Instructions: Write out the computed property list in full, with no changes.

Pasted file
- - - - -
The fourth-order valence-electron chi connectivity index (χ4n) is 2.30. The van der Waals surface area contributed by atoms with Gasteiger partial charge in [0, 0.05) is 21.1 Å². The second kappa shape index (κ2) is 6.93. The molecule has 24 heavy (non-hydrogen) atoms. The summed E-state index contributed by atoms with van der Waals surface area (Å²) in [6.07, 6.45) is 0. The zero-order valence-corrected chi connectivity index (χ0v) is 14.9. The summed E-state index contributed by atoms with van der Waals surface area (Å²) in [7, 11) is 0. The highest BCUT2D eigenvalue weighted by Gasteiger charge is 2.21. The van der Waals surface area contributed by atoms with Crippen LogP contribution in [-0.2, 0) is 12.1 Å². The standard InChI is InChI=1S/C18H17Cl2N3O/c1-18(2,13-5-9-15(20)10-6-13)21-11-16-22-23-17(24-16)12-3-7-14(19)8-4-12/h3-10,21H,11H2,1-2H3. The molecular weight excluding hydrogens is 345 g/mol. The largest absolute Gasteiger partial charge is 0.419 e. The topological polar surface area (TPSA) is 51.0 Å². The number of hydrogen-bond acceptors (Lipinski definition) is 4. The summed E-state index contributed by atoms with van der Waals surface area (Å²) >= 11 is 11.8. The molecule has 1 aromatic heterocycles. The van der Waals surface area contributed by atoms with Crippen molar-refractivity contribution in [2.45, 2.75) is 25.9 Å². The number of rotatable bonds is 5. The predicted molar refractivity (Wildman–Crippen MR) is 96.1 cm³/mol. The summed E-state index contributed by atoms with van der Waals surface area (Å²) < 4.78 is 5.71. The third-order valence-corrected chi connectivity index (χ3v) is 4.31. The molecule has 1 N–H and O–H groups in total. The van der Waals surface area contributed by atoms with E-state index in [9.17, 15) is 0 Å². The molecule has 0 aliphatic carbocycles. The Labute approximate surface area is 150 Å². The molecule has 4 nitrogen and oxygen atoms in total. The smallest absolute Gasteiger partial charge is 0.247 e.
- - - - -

The fourth-order valence-electron chi connectivity index (χ4n) is 2.30. The van der Waals surface area contributed by atoms with Gasteiger partial charge in [0, 0.05) is 21.1 Å². The second kappa shape index (κ2) is 6.93. The molecule has 24 heavy (non-hydrogen) atoms. The summed E-state index contributed by atoms with van der Waals surface area (Å²) in [6.07, 6.45) is 0. The zero-order valence-corrected chi connectivity index (χ0v) is 14.9. The summed E-state index contributed by atoms with van der Waals surface area (Å²) in [7, 11) is 0. The highest BCUT2D eigenvalue weighted by Gasteiger charge is 2.21. The van der Waals surface area contributed by atoms with Crippen LogP contribution in [-0.2, 0) is 12.1 Å². The standard InChI is InChI=1S/C18H17Cl2N3O/c1-18(2,13-5-9-15(20)10-6-13)21-11-16-22-23-17(24-16)12-3-7-14(19)8-4-12/h3-10,21H,11H2,1-2H3. The molecular weight excluding hydrogens is 345 g/mol. The largest absolute Gasteiger partial charge is 0.419 e. The topological polar surface area (TPSA) is 51.0 Å². The number of hydrogen-bond acceptors (Lipinski definition) is 4. The summed E-state index contributed by atoms with van der Waals surface area (Å²) >= 11 is 11.8. The molecule has 1 aromatic heterocycles. The van der Waals surface area contributed by atoms with Crippen molar-refractivity contribution in [2.45, 2.75) is 25.9 Å². The number of rotatable bonds is 5. The predicted molar refractivity (Wildman–Crippen MR) is 96.1 cm³/mol. The summed E-state index contributed by atoms with van der Waals surface area (Å²) < 4.78 is 5.71. The third-order valence-corrected chi connectivity index (χ3v) is 4.31. The molecule has 1 N–H and O–H groups in total. The van der Waals surface area contributed by atoms with E-state index in [9.17, 15) is 0 Å². The molecule has 0 aliphatic carbocycles. The Labute approximate surface area is 150 Å². The molecule has 4 nitrogen and oxygen atoms in total. The smallest absolute Gasteiger partial charge is 0.247 e.